As long as Israel wants to maintain its apartheid regime, the war will never end. Of course, the death toll must stop, but what Palestine needs is not a temporary cease-fire, but eternal peace. Palestine remaining in Israel is not necessarily a bad option. But it must be shown that remaining in Israel is more beneficial than independence. This would require the withdrawal of settlers, the granting of a high degree of autonomy and a higher standard of living for the population, rather than oppression through fear. This may have been an unacceptable concession to Israel in the past, but it is now the only way to end a sterile war and still prevent future uprisings.

  14. Clwydshire

    This is a little off the central topic, but if you read Simplicius’ article referenced in Yves’ article here, please take note of his continuing de-platforming/defunding saga at the very end. I wonder how it has happened that the faith of all the “virtuous” elites in lies and the suppression of reasoned discussion came to be so incredibly powerful. I wonder if in the wreckage of the vast defeat to which this all points, they will just be thinking “we could have lied better.”

  15. Not Moses

    Hamas won the skirmish on day one, and now Israelis are defendants in the ICJ for genocidal crimes. The fact that it was able to inflict serious loses on Israel revealed the IDF’s real strength as a military power and intelligence service. It failed on both counts. The brutal genocide that followed doesn’t have global public support, nor in the US. It will continue to decline, notwithstanding US media propaganda – the purported rapes of Israeli women by Hamas; the purported wish by Arab nations to push Israel to the sea, etc.; the wheeling of Holocaust survivors to the press, etc. – none have made a difference, not have merit to offset Israeli nefarious naked ambition – again, Israel is defendant in the ICJ.

    Clearly, the Red Sea “ Operation Prosperity Guardian ” has also failed incredibly badly for the US. Countries are not yet registering vocal protests against the Houthis, which says a lot. After Afghanistan and Iraq, this new initiative is embarrassing. The rest of the world must be scratching their heads, and Russia, China and North Korea must high five -ing each other. What a mess, thanks to our most trusted ally, the little democracy that was, Israel.

    Given the failed high drama, will Israel drop the “bomb” as a last resort? Biden is in a corner. To run his re-election in this “democracy,” he needs to raise $2B that will come from the financial oligarchical crowd that, in a quid-pro-quo, will demand support for Israel, no matter what. Anthony Blinken and Victoria-Nuland-Kagan should’ve been removed from the Administration long ago. The public is also realizing that with God’s Chosen in key Administration positions and taking charge of WS, for decades, has translated into a declining country, but riches for them. It’s unsustainable.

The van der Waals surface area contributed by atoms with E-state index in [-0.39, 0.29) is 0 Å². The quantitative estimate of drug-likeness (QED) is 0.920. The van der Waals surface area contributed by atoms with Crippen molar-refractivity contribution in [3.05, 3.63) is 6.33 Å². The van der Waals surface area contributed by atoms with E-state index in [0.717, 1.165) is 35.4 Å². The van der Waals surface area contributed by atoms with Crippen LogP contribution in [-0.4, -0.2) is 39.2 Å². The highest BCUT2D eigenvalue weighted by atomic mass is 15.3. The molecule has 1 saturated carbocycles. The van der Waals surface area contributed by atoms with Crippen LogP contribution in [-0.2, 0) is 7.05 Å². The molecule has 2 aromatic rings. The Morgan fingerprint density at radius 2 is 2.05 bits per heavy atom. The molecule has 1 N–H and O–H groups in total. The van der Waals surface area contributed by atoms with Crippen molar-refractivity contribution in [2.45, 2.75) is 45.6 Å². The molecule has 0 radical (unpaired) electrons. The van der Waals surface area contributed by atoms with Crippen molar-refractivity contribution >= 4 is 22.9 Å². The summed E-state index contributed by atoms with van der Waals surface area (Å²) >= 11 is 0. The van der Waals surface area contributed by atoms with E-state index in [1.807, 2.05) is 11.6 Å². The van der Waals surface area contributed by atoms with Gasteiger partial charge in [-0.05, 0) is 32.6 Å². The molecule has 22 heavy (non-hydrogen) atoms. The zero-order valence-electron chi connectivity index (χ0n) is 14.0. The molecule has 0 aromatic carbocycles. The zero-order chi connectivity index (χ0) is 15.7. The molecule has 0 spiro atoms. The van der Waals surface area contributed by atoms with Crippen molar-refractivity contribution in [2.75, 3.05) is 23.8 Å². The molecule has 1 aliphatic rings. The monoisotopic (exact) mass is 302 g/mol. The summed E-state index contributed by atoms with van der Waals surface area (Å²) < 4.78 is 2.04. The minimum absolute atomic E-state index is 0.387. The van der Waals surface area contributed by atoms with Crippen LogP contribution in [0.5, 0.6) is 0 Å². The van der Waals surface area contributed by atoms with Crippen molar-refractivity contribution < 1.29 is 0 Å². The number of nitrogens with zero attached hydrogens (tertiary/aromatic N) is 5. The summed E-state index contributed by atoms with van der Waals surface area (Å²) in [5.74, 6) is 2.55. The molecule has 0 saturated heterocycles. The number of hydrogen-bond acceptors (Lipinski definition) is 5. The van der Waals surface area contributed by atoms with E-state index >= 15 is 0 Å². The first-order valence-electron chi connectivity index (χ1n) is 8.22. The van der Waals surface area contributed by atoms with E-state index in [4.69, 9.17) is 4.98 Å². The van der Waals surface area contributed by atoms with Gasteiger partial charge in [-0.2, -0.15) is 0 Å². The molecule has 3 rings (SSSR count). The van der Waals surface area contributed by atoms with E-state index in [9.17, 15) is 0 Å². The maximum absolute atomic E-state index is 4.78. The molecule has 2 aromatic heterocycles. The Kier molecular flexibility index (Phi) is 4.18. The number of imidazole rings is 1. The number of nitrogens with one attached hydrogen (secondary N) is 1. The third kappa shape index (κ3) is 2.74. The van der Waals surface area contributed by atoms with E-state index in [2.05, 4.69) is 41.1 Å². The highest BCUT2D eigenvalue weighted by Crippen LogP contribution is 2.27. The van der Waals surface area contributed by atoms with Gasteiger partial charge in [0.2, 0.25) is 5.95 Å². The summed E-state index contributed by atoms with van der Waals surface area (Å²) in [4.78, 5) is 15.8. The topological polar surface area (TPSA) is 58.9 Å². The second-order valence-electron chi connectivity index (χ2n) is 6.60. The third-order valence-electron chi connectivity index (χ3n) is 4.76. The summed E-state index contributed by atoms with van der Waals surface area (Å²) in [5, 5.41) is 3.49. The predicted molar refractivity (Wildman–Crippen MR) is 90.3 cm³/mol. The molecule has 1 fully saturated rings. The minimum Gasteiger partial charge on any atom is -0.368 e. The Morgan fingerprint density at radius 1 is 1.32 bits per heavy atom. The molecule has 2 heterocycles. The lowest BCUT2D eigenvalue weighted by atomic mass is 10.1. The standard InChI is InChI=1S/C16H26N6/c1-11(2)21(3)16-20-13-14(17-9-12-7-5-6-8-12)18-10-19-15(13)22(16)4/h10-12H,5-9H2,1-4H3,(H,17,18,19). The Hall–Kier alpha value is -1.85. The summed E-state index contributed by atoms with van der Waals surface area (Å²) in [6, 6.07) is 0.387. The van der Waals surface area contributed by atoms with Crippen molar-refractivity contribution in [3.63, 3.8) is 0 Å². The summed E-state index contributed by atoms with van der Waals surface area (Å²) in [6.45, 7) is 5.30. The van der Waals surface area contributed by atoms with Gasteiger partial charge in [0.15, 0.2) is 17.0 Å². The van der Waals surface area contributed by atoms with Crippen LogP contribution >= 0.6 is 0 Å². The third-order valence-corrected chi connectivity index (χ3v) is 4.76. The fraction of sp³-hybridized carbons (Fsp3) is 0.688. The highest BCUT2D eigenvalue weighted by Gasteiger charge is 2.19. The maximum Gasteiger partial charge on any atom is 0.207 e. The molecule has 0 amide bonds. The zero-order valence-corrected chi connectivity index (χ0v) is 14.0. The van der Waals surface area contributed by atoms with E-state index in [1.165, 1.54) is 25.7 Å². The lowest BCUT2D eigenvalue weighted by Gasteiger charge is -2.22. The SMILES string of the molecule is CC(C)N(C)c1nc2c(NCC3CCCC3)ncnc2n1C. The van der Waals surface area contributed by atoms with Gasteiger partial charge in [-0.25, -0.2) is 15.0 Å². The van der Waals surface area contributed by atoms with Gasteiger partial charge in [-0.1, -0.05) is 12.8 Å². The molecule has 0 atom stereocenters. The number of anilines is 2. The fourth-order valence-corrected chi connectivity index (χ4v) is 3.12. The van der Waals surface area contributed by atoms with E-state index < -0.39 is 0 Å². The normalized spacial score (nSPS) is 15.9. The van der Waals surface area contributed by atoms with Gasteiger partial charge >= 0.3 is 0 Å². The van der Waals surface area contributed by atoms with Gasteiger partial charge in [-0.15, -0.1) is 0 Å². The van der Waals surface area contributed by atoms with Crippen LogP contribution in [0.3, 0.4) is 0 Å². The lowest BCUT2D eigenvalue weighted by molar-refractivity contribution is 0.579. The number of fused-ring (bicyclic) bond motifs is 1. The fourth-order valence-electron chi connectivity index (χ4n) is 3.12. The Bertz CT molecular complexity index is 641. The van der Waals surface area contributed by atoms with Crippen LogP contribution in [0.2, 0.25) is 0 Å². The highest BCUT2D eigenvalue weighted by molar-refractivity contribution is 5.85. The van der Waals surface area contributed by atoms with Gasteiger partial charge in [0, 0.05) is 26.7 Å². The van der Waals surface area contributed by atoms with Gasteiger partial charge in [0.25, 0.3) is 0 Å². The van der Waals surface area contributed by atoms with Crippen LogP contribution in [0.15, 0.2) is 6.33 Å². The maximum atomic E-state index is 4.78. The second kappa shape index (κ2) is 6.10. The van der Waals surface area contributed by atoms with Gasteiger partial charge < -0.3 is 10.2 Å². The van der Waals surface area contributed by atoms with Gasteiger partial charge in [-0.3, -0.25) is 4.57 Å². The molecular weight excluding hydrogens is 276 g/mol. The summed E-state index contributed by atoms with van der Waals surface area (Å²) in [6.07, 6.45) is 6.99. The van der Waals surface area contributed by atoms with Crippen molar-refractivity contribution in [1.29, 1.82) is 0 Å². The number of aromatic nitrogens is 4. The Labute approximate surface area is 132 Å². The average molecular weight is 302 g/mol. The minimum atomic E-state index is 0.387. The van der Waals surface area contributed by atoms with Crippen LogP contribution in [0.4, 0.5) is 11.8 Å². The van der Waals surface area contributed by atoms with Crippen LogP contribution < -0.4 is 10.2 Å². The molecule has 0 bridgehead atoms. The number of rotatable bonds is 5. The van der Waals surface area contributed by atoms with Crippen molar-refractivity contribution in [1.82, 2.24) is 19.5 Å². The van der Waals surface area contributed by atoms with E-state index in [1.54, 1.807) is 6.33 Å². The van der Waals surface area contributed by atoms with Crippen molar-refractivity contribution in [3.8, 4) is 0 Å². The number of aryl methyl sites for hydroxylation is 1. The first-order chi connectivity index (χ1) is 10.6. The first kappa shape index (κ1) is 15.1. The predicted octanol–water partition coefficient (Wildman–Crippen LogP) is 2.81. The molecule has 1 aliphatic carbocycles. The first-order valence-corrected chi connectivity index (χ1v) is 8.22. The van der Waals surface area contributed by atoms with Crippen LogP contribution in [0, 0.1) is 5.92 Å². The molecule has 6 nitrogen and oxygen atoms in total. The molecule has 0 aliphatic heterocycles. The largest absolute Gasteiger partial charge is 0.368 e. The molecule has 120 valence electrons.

Wall Street is brimming with joy. American working families, not so much. Neither Ukraine nor Israel are kitchen table issues.

  16. Susan the other

    How does anybody decipher anything? When Biden and Blinkie simultaneously announced that they themselves, separately, were “Zionist” I was stunned. I couldn’t believe it but there it was as clear as misinformation warfare. Biden? A proud Irishman who hates the British imperialists? OK. Whatever. At least Blinkie proclaimed gratuitously, “I am Jewish.” Something is displaced. I don’t believe either proclamation means they want anything except a giant gas field. What I believe is that Gaza is a mystery within a crime. The crime of genocide is the result of the crime of energy imperialism and the desperation of stranded profits and failed capitalism. The mystery is the narrative of denial. Which is all over the board. The only clear clue to the truth is that it is never mentioned. The USA is very insecure over the end of oil-based economics. Because we have built a global military to insure our energy supply and the greater part of that supply goes to the military to protect it. And Gaza is so ill fated as to sit right on shore of the whole treasure. We must take note by comparison that we and the zealot Israelis have not attempted to hold a genocidal pogrom against Iran.

  17. Anon

    Simplicius being ‘weak on politics’ is a good way to put it, seeing as how he thinks the Deep State is trying to sabotage his blog and he thinks the answer is to paywall things. Could have come up with a better advertisement than that imo.